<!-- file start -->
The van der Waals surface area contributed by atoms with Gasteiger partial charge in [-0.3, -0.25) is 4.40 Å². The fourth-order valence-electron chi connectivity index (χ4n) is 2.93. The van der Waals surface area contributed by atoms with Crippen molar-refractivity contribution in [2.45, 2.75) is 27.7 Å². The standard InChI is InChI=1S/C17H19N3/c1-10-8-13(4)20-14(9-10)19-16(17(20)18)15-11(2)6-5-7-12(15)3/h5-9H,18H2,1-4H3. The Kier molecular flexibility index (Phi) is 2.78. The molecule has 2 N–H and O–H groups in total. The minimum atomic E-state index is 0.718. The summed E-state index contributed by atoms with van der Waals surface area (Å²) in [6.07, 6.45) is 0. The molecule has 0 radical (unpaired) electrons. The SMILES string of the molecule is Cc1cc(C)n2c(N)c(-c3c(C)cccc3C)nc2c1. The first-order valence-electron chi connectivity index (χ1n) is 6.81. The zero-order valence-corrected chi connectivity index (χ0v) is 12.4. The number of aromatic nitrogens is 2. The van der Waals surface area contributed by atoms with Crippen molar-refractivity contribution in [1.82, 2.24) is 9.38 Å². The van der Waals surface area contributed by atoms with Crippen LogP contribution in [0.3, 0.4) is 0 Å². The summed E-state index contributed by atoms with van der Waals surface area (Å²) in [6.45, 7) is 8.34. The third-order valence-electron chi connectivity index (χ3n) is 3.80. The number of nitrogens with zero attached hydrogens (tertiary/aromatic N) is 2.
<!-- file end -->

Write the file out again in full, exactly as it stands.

The van der Waals surface area contributed by atoms with Gasteiger partial charge in [-0.3, -0.25) is 4.40 Å². The fourth-order valence-electron chi connectivity index (χ4n) is 2.93. The van der Waals surface area contributed by atoms with Crippen molar-refractivity contribution in [2.45, 2.75) is 27.7 Å². The standard InChI is InChI=1S/C17H19N3/c1-10-8-13(4)20-14(9-10)19-16(17(20)18)15-11(2)6-5-7-12(15)3/h5-9H,18H2,1-4H3. The Kier molecular flexibility index (Phi) is 2.78. The molecule has 2 N–H and O–H groups in total. The minimum atomic E-state index is 0.718. The summed E-state index contributed by atoms with van der Waals surface area (Å²) in [6.07, 6.45) is 0. The molecule has 0 radical (unpaired) electrons. The SMILES string of the molecule is Cc1cc(C)n2c(N)c(-c3c(C)cccc3C)nc2c1. The first-order valence-electron chi connectivity index (χ1n) is 6.81. The zero-order valence-corrected chi connectivity index (χ0v) is 12.4. The number of aromatic nitrogens is 2. The van der Waals surface area contributed by atoms with Crippen molar-refractivity contribution in [1.82, 2.24) is 9.38 Å². The van der Waals surface area contributed by atoms with Crippen LogP contribution in [0.3, 0.4) is 0 Å². The summed E-state index contributed by atoms with van der Waals surface area (Å²) in [6.45, 7) is 8.34. The third-order valence-electron chi connectivity index (χ3n) is 3.80. The number of nitrogens with zero attached hydrogens (tertiary/aromatic N) is 2.